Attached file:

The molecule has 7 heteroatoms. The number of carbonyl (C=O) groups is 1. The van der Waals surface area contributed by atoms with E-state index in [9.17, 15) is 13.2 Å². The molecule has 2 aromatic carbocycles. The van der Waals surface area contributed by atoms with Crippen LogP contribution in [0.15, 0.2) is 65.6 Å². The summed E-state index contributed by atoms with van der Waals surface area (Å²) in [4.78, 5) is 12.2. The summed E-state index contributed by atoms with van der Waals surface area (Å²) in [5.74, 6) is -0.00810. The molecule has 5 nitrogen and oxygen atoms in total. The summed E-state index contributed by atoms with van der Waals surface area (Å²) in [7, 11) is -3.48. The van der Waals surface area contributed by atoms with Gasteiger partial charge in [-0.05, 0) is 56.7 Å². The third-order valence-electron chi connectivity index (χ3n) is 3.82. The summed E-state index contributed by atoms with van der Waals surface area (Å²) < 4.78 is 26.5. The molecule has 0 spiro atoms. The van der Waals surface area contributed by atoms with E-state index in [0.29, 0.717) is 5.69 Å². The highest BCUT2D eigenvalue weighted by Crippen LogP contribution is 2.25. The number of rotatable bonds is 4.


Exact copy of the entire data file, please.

The molecule has 7 heteroatoms. The number of carbonyl (C=O) groups is 1. The van der Waals surface area contributed by atoms with E-state index in [9.17, 15) is 13.2 Å². The molecule has 2 aromatic carbocycles. The van der Waals surface area contributed by atoms with Crippen LogP contribution in [0.15, 0.2) is 65.6 Å². The summed E-state index contributed by atoms with van der Waals surface area (Å²) in [4.78, 5) is 12.2. The summed E-state index contributed by atoms with van der Waals surface area (Å²) in [5.74, 6) is -0.00810. The molecule has 5 nitrogen and oxygen atoms in total. The summed E-state index contributed by atoms with van der Waals surface area (Å²) in [7, 11) is -3.48. The van der Waals surface area contributed by atoms with Gasteiger partial charge in [-0.05, 0) is 56.7 Å². The third-order valence-electron chi connectivity index (χ3n) is 3.82. The summed E-state index contributed by atoms with van der Waals surface area (Å²) < 4.78 is 26.5. The molecule has 0 spiro atoms. The van der Waals surface area contributed by atoms with E-state index in [0.29, 0.717) is 5.69 Å². The highest BCUT2D eigenvalue weighted by Crippen LogP contribution is 2.25. The number of rotatable bonds is 4.